phrase in the EAWR is that electrical systems should bemaintained to prevent danger ‘so far as is reasonably practicable’. According to the Institute of Engineering and
Technology (IET), in its Health & Safety Briefing No. 34a Use of Electricity in theWorkplace, the requirement for ‘reasonable practicability’ requires that the risk present is considered on the one hand against the cost and physical difficulty of reducing the risk to an acceptable level on the other. In order to mitigate the risks associated with
faulty portable electrical appliances, the Health and Safety Executive’s (HSE) Memorandum of Guidance on the EAWR identifies that an adequate system of preventative maintenance can provide a means of complying with the regulations. This approach includes ongoing checks by
the users of the equipment, periodic formal checks by a competent person and a programme of combined inspection and testing. Guidance on inspection and testing is also
provided by the IEE Code of Practice for In- Service Inspection and Testing of Electrical Equipment. The third edition of the code provides a wide range of information on the tests to be carried out, periodic testing, tester competency and a range of other issues. Importantly the International Electrotechnical
Committee has also now written and proposed BSEN62638 as a new British Standard.When formally adopted this document will provide formal best practice advice on electrical in- service testing procedures and practices – and will also establish common guidance throughout Europe.
Assessing andmanaging the risk In determining the need for effective electrical inspection and testing of appliances, risk analysis is the key to the decision-making process; ‘Nothing ever fails, so I don’t need to test’ does not constitute a risk analysis. Only when the risk has been properly
assessed and understood can it be managed. Risk is regarded as a combination of the probability of occurrence of harm and the severity of that harm and risk analysis involves the systematic use of available information to identify hazards and estimate the risk. It follows that risk should take into account
the working environment, the user and their likelihood of abusing the equipment or
reporting damage, the equipment construction (Class I or Class II) and equipment type (e.g. hand held equipmentmight be dropped and somemight be used in association with water such as some cleaning appliances). For all of these reasons risk analysis is the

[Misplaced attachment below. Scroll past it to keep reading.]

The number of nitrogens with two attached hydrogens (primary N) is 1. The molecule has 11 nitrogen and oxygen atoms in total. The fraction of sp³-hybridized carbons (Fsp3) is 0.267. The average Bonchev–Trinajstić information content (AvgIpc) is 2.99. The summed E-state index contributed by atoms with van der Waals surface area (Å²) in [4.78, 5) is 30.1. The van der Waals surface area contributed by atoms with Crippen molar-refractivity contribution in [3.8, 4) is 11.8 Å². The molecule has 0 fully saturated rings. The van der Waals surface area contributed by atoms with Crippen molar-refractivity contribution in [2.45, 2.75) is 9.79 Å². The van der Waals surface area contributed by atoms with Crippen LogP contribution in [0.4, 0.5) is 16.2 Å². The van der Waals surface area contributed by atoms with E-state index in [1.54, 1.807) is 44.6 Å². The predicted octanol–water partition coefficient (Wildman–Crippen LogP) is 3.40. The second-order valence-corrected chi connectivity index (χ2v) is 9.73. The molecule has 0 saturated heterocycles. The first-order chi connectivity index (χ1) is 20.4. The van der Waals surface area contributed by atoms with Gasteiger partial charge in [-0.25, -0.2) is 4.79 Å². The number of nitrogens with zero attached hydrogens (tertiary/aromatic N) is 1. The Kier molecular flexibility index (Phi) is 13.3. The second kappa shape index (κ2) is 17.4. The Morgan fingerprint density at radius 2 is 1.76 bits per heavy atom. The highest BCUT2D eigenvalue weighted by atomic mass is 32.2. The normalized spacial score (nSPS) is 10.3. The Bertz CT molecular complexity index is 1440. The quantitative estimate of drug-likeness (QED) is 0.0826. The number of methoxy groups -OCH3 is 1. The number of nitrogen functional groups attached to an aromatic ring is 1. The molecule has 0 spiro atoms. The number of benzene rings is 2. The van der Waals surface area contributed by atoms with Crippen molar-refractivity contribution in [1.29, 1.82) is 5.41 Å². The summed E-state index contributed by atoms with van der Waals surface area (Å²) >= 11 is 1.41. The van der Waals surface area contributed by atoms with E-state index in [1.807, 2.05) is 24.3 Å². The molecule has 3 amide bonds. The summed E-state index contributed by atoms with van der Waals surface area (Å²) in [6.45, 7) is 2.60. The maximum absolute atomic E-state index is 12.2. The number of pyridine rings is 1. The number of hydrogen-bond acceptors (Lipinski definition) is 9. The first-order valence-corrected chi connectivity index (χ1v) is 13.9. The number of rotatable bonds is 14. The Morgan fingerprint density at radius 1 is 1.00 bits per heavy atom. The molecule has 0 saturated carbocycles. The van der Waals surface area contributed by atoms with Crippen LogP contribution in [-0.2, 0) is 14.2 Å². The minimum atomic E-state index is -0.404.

critical element in determining the frequency of inspection and testing.
How often should I test? The aimof planned and proactive PAT testing safety programmes is to detect potential problems with electrical appliances before they occur – but there are no absolute rules regarding how often an itemof electrical equipment should be tested. Clearly combined inspection and testing
measures should be appropriate to the particular risk posed by the equipment and its environment. Thismeans thatmaintenance procedures in offices and other low risk areas might be required less frequently than in other high risk environments such as factory workshops or construction sites – but will still be needed to verify safe working conditions. The underlying principle for frequency of testing of appliances is therefore that the duty holder (the person with the equipment "within their
Fig 1: Demonstrating Compliance
Compile Asset Register
Determine environment, user, construction, type
Define Frequency of Test and Inspection
Perform Test and Inspection
Label Assets Record Results
What electrical equipment is on site?What is the risk and how is it best managed? IEE Code of Practice for In-service Inspection and Testing of Electrical Equipment HSE Memorandum of Guidance on the Electricity atWork Regulations HSR25 advises that records of tests should be kept throughout the working life of equipment
control), with the advice of the test company, must assess the need for testing the equipment against the following criteria:
1. Type of equipment (portable, hand-held or transportable).
2. Type of construction – Class I or Class II 3. Style of use (continuous, infrequent, rough). 4. Age of the equipment. 5.
If regularlymoved or transported and by whatmeans.
6. Type and competency of personnel using the equipment.
7. Environment of usage (outdoors, construction sites, hazardous atmospheres etc).
8. Results of previous tests. 9. Manufacturer's recommendations. 10. Effect of anymodifications or repairs to the equipment.
Frequency of testing is therefore an important factor that requires proper consideration. Guidance is available in the HSE Guidance Note ‘Maintaining Portable and Transportable Electrical Equipment’ and also in the IEE ‘Code of Practice for In-Service Inspection and Testing of Electrical Equipment’. Please see Fig 1.
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